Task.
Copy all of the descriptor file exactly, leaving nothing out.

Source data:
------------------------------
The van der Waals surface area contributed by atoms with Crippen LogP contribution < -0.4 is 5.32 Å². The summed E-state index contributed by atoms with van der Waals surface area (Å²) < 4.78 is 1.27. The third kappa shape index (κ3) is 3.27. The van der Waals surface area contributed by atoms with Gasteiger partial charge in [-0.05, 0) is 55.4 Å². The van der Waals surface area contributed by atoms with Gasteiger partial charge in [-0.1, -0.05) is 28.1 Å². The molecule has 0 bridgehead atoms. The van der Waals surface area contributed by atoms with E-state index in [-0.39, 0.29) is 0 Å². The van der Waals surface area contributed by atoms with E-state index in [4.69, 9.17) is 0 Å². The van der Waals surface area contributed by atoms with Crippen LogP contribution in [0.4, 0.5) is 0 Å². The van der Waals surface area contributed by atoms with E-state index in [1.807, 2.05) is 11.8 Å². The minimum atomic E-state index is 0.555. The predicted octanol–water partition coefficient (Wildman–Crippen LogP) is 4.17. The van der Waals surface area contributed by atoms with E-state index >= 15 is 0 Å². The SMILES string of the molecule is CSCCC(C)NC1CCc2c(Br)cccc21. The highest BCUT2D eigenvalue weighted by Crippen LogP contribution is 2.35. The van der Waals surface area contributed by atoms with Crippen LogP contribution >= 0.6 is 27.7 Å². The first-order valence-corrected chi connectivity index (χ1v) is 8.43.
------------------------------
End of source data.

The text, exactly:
The van der Waals surface area contributed by atoms with Crippen LogP contribution < -0.4 is 5.32 Å². The summed E-state index contributed by atoms with van der Waals surface area (Å²) < 4.78 is 1.27. The third kappa shape index (κ3) is 3.27. The van der Waals surface area contributed by atoms with Gasteiger partial charge in [-0.05, 0) is 55.4 Å². The van der Waals surface area contributed by atoms with Gasteiger partial charge in [-0.1, -0.05) is 28.1 Å². The molecule has 0 bridgehead atoms. The van der Waals surface area contributed by atoms with E-state index in [-0.39, 0.29) is 0 Å². The van der Waals surface area contributed by atoms with E-state index in [4.69, 9.17) is 0 Å². The van der Waals surface area contributed by atoms with Crippen LogP contribution in [0.4, 0.5) is 0 Å². The van der Waals surface area contributed by atoms with E-state index in [1.807, 2.05) is 11.8 Å². The minimum atomic E-state index is 0.555. The predicted octanol–water partition coefficient (Wildman–Crippen LogP) is 4.17. The van der Waals surface area contributed by atoms with E-state index >= 15 is 0 Å². The SMILES string of the molecule is CSCCC(C)NC1CCc2c(Br)cccc21. The highest BCUT2D eigenvalue weighted by Crippen LogP contribution is 2.35. The van der Waals surface area contributed by atoms with Crippen LogP contribution >= 0.6 is 27.7 Å². The first-order valence-corrected chi connectivity index (χ1v) is 8.43.